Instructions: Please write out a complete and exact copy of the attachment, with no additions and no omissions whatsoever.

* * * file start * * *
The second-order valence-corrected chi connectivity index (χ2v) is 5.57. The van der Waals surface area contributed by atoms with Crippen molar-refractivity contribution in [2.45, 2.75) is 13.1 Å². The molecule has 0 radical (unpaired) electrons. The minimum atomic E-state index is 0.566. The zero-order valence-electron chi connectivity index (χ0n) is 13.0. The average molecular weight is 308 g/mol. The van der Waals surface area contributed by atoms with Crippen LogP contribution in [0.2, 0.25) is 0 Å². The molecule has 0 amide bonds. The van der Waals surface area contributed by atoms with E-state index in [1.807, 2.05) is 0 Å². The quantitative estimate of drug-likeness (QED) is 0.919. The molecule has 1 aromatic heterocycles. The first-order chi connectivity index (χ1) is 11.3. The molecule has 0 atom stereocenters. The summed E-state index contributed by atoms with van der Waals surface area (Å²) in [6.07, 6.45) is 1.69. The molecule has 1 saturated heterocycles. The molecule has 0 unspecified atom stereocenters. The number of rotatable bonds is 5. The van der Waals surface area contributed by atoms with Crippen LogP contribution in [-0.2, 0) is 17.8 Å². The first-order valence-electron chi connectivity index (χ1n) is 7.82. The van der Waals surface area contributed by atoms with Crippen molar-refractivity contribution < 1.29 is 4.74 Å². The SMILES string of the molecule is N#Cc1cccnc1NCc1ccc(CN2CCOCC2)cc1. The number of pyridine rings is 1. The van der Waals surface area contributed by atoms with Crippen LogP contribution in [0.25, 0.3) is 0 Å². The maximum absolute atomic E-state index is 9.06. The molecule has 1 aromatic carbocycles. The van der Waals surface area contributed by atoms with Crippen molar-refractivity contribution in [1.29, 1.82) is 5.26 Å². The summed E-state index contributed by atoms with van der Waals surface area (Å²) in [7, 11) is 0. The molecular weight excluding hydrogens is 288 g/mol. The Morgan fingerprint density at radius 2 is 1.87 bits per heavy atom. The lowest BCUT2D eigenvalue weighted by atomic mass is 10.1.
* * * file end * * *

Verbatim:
The second-order valence-corrected chi connectivity index (χ2v) is 5.57. The van der Waals surface area contributed by atoms with Crippen molar-refractivity contribution in [2.45, 2.75) is 13.1 Å². The molecule has 0 radical (unpaired) electrons. The minimum atomic E-state index is 0.566. The zero-order valence-electron chi connectivity index (χ0n) is 13.0. The average molecular weight is 308 g/mol. The van der Waals surface area contributed by atoms with Crippen LogP contribution in [0.2, 0.25) is 0 Å². The molecule has 0 amide bonds. The van der Waals surface area contributed by atoms with E-state index in [1.807, 2.05) is 0 Å². The quantitative estimate of drug-likeness (QED) is 0.919. The molecule has 1 aromatic heterocycles. The first-order chi connectivity index (χ1) is 11.3. The molecule has 0 atom stereocenters. The summed E-state index contributed by atoms with van der Waals surface area (Å²) in [6.07, 6.45) is 1.69. The molecule has 1 saturated heterocycles. The molecule has 0 unspecified atom stereocenters. The number of rotatable bonds is 5. The van der Waals surface area contributed by atoms with Crippen LogP contribution in [-0.2, 0) is 17.8 Å². The first-order valence-electron chi connectivity index (χ1n) is 7.82. The van der Waals surface area contributed by atoms with Crippen molar-refractivity contribution < 1.29 is 4.74 Å². The SMILES string of the molecule is N#Cc1cccnc1NCc1ccc(CN2CCOCC2)cc1. The number of pyridine rings is 1. The van der Waals surface area contributed by atoms with Crippen LogP contribution in [0.25, 0.3) is 0 Å². The maximum absolute atomic E-state index is 9.06. The molecule has 1 aromatic carbocycles. The van der Waals surface area contributed by atoms with Crippen molar-refractivity contribution in [1.29, 1.82) is 5.26 Å². The summed E-state index contributed by atoms with van der Waals surface area (Å²) in [7, 11) is 0. The molecular weight excluding hydrogens is 288 g/mol. The Morgan fingerprint density at radius 2 is 1.87 bits per heavy atom. The lowest BCUT2D eigenvalue weighted by atomic mass is 10.1.